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James Dolan, the cable baron who owns New York̵[ads1]7;s Madison Square Garden arena, will be paid $500 million under a new proposal to rebuild the dilapidated Penn Station rail hub beneath it.
The plan, announced by Italian infrastructure company ASTM on Wednesday, involves paying the amount to Dolan for his Hulu Theatre, located next to Madison Square Garden. Developers would then demolish the theater to open up space in the notoriously cramped station, creating a main hall with a ceiling 55 feet high.
Fixing Penn Station has become one of New York’s most agonizing civic endeavors since the original was demolished in the 1960s. The station is a gateway to Manhattan and handles more daily passengers than the three New York area airports combined.
But any payment to Dolan could turn out to be politically charged. He most recently drew the ire of New Yorkers by using facial recognition technology to ban perceived enemies from the Garden. The billionaire has long been reviled by activists who decry his place as a bad neighbor.
ASTM estimated their plan would cost $6 billion — or $1 billion less than a rough alternative design presented this week by New York Gov. Kathy Hochul, which would leave Hulu in place.
Peter Cipriano, managing director of ASTM North America, rejected the suggestion that a payment to Dolan could be interpreted as “a giveaway,” saying Dolan’s MSG Entertainment would also pay for other contributions to the proposed project, including new exterior cladding for the 1960- the number. vintage arena.
“It’s private property in New York City. The only way forward for this project is to gain control of some of the property. . . There’s no giveaway,” Cipriano said.
Patrick Foye, a former head of New York’s Metropolitan Transportation Authority who has since joined ASTM, said the $500 million price was the result of robust negotiation: “Just to be clear: we wanted to pay less, they wanted have more – like any negotiation. And we reached a price.”
MSG Entertainment declined to comment on the $500 million figure, saying, “Recognizing that the decision on which plan moves forward is not ours to make, we look forward to working with all key stakeholders to improve Penn Station.”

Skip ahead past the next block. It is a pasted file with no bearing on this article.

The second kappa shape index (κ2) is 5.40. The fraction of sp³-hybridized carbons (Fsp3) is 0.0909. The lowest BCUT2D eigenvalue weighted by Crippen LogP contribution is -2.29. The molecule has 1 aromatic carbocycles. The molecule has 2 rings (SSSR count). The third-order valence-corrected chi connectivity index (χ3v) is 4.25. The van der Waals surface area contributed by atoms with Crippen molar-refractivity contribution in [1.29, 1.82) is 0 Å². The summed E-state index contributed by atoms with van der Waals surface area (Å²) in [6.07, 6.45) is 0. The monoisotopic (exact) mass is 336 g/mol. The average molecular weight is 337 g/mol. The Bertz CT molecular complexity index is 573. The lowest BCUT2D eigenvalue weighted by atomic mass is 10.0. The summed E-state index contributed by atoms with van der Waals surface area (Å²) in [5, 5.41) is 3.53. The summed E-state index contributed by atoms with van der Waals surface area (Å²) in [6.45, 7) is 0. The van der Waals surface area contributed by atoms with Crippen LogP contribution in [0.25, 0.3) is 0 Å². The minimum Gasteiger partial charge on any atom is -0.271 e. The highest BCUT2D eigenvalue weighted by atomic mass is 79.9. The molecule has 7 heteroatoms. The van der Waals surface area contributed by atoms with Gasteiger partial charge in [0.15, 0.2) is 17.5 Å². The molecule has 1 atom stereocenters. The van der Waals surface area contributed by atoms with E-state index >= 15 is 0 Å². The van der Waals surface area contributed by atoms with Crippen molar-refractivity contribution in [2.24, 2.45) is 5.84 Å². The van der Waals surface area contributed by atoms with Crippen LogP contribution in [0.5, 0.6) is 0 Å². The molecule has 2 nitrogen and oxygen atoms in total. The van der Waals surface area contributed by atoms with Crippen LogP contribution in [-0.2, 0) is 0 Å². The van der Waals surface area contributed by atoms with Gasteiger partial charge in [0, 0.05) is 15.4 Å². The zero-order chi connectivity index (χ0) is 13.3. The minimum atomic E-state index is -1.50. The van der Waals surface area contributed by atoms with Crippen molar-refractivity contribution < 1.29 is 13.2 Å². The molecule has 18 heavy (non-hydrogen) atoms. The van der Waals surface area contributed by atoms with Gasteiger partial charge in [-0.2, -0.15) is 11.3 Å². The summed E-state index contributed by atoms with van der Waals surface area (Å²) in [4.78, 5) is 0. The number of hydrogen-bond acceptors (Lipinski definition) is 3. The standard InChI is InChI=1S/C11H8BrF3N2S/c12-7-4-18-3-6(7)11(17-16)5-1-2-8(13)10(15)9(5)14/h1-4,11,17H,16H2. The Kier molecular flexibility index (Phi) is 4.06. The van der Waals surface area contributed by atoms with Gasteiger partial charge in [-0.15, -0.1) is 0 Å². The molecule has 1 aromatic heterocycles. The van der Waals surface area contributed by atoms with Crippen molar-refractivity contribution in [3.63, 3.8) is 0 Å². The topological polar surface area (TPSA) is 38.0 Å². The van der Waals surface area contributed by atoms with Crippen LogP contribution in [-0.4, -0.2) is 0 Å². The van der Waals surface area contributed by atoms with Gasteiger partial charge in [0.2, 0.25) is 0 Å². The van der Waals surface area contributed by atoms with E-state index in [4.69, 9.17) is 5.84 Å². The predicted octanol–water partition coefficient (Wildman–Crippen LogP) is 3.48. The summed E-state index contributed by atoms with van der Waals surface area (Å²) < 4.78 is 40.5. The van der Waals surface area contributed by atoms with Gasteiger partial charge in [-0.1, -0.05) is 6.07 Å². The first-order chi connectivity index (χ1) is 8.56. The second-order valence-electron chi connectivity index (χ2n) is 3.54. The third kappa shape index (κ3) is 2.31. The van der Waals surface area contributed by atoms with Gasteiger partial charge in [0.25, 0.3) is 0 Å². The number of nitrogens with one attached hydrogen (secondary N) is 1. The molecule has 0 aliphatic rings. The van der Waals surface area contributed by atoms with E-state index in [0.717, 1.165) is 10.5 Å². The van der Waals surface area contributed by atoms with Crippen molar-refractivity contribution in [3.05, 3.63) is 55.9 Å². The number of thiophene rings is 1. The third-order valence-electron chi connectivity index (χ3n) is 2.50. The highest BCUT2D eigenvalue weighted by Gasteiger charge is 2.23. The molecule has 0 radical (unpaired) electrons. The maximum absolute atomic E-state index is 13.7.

An official from the MTA, which has a central role in the redevelopment, expressed skepticism about ASTM’s cost estimates and the need to pay public money to Dolan to close the theater.
More generally, the official complained about the private company’s attempt to force its way into the competition after a preliminary design contract had already been awarded. “They have offered an unsolicited proposal for a design that is already underway,” this person said.
The design favored by the MTA and spied by Hochul on Monday would place the main train concourse near Seventh Avenue, contrary to the ASTM plan. Its supporters believe it would avoid the need to remove the theater.
The long-running effort to overhaul Penn Station entered a new phase with Hochul’s recent realization that it was no longer possible to rely on revenue from as many as 10 new office towers around the area to fund the project.
Instead, both proposals would leverage state and federal funds, including those from President Joe Biden’s Inflation Reduction Act.
The ASTM plan would be a public-private partnership in which the Italian company would have a 50-year contract to operate the station and make a $1 billion equity investment. In return, it would seek $250 million in annual payments, upon completion, to be shared by Amtrak, the station’s owner, and its two main tenants, New Jersey Transit and the Long Island Rail Road.
ASTM and its partners, which include architect Vishaan Chakrabarti, the former chief of urban planning in the Bloomberg administration, are calling for an open competition for proposals — something the state says is already well advanced.
Chakrabarti and other architects have drawn up plans that would remove the garden entirely to restore Penn Station’s grandeur and open the corridors to natural light. But even some who supported that approach now believe it may be unrealistic — especially after Dolan undertook a $1 billion renovation. Removing Hulu, a 5,600-seat venue that also sits above the train tracks, would be a less dramatic option.
“We’re excited to compete,” Foye said. “We want an open, competitive process.”